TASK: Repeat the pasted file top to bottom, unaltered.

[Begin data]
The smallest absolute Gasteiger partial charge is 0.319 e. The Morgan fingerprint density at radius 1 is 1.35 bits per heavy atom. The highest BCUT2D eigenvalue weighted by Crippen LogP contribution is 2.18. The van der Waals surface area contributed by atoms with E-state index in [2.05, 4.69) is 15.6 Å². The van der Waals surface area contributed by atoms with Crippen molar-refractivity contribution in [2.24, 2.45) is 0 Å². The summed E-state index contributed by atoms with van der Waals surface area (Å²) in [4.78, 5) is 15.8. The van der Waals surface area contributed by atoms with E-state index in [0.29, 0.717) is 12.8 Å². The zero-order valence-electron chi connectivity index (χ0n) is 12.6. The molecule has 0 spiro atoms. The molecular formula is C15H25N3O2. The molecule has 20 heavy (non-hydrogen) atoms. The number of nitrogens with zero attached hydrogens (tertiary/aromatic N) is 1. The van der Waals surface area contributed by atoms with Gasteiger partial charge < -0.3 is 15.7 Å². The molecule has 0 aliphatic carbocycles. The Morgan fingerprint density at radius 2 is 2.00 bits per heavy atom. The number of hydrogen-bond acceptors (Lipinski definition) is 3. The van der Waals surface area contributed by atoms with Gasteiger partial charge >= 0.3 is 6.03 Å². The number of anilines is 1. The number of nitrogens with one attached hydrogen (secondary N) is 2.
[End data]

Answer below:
The smallest absolute Gasteiger partial charge is 0.319 e. The Morgan fingerprint density at radius 1 is 1.35 bits per heavy atom. The highest BCUT2D eigenvalue weighted by Crippen LogP contribution is 2.18. The van der Waals surface area contributed by atoms with E-state index in [2.05, 4.69) is 15.6 Å². The van der Waals surface area contributed by atoms with Crippen molar-refractivity contribution in [2.24, 2.45) is 0 Å². The summed E-state index contributed by atoms with van der Waals surface area (Å²) in [4.78, 5) is 15.8. The van der Waals surface area contributed by atoms with E-state index in [0.29, 0.717) is 12.8 Å². The zero-order valence-electron chi connectivity index (χ0n) is 12.6. The molecule has 0 spiro atoms. The molecular formula is C15H25N3O2. The molecule has 20 heavy (non-hydrogen) atoms. The number of nitrogens with zero attached hydrogens (tertiary/aromatic N) is 1. The van der Waals surface area contributed by atoms with Gasteiger partial charge < -0.3 is 15.7 Å². The molecule has 0 aliphatic carbocycles. The Morgan fingerprint density at radius 2 is 2.00 bits per heavy atom. The number of hydrogen-bond acceptors (Lipinski definition) is 3. The van der Waals surface area contributed by atoms with Gasteiger partial charge >= 0.3 is 6.03 Å². The number of anilines is 1. The number of nitrogens with one attached hydrogen (secondary N) is 2.